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Discussion Starter · #6 ·
Thanks Y'all appreciate the affirmation that it's not going to be a foolish digit jeporadizing idea.

The gap shouldn't be an issue, the stock is 3/4" and it'll be used to form 8oz and 6 oz patties of our custom grind, kills me to watch a cook stand there doing them 1 at a time with a ring mold, way back before patties could be bought pre formed we would do something like this, but it was still one at a time… If I don't loose my day shoveling snow I'll try to get it done today and put up a pic!
 

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If you use it in a drill a template wouldn't be necessary. Just cut lightly to start and then it'll guide itself. You wouldn't have to worry about walking much with a polyethylene like material.

If you're using an portable drill then you prob should use a template.

If I can do it in sheet metal then plastic should be easy easy.
 

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I remember as a young lad (of about 16) .. I was helping a neighbor add 6" speakers to the front doors of his Dad's BRAND NEW Cadillac. He wanted to try to save the cut-out and use the cloth from it to cover the speaker grills so they'd blend in with the door panels. He bought a 6" hole saw and was trying to figure out a way to do just what you're asking.

"No problem" I said. "Just take that drill bit out and we'll lay the drill sideways on this chair that's the right height. That way, the bit wont wander when we drill the hole"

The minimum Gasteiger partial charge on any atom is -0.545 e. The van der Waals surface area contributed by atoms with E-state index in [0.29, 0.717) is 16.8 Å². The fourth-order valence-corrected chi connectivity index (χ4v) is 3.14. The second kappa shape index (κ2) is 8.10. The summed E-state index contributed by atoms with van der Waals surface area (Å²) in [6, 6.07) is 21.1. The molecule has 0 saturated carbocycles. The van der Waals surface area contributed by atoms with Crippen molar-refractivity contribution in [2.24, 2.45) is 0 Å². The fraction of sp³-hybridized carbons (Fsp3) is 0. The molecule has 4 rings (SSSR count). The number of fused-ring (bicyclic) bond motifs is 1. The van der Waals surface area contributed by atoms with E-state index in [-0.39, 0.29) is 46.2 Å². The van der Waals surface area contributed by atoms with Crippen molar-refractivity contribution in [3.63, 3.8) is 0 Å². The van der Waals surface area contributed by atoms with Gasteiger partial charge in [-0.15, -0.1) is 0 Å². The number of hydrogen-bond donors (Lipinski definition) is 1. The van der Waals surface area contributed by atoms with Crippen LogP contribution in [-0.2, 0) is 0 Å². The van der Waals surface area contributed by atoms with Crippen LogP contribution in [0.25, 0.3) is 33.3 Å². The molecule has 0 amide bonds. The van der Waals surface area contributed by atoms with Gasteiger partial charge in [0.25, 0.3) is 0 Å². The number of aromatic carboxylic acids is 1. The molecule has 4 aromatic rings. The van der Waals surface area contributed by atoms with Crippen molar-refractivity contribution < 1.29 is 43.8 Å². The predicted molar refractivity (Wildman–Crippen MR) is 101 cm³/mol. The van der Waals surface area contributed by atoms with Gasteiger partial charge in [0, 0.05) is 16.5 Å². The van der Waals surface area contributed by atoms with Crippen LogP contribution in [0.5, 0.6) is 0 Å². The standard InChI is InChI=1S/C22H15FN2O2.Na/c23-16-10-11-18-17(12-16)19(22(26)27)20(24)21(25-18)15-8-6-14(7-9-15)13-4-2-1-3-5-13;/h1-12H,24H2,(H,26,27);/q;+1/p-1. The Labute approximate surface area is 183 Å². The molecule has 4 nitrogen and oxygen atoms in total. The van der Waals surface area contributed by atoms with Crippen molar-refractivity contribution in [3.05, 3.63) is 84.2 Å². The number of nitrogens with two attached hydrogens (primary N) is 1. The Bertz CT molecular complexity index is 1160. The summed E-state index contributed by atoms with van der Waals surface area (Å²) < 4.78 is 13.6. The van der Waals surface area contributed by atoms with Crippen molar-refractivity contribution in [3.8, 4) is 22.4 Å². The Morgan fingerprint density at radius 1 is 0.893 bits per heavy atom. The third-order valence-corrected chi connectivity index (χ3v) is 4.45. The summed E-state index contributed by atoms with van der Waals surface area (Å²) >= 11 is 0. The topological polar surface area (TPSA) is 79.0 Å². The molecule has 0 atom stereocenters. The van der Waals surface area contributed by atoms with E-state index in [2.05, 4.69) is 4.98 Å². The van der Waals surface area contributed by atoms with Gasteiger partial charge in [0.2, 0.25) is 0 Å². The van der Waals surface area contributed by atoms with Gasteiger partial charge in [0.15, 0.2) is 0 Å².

"Joey, you SURE this will work? I'm doing this to surprise my Dad for his birthday. He'll be mad as hell if we screw up this door panel."

"Yeah. No problem. I can do this. Gimme that drill."
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Chin Facial expression Sleeve Gesture Tie
 

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What I would do would be to leave the center bit in so that it drills the hole. Then you would drill the same sized hole into the backer board, and fill both with a peg when gluing. Sand/cut off flush and be done with it. That to me would be the easiest way to do it.
 

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Discussion Starter · #10 ·
HAHAHAHAH

Joe what was the line in Fast times at Ridgmont High, Don't worry my dad's got an awesome set of tools… or something like that…

Martel , it's hard as hell to glue polypropelene and thats part of the reason I'm trying to avoid having the hole, there's prolly some uber glue that i don't have, but i have to design to the abuse it's going to recieve in the kitchen when I'm not looking. Having a customer bitch me out about an odd plastic plug in thier burger is the stuf that makes my hair fall out…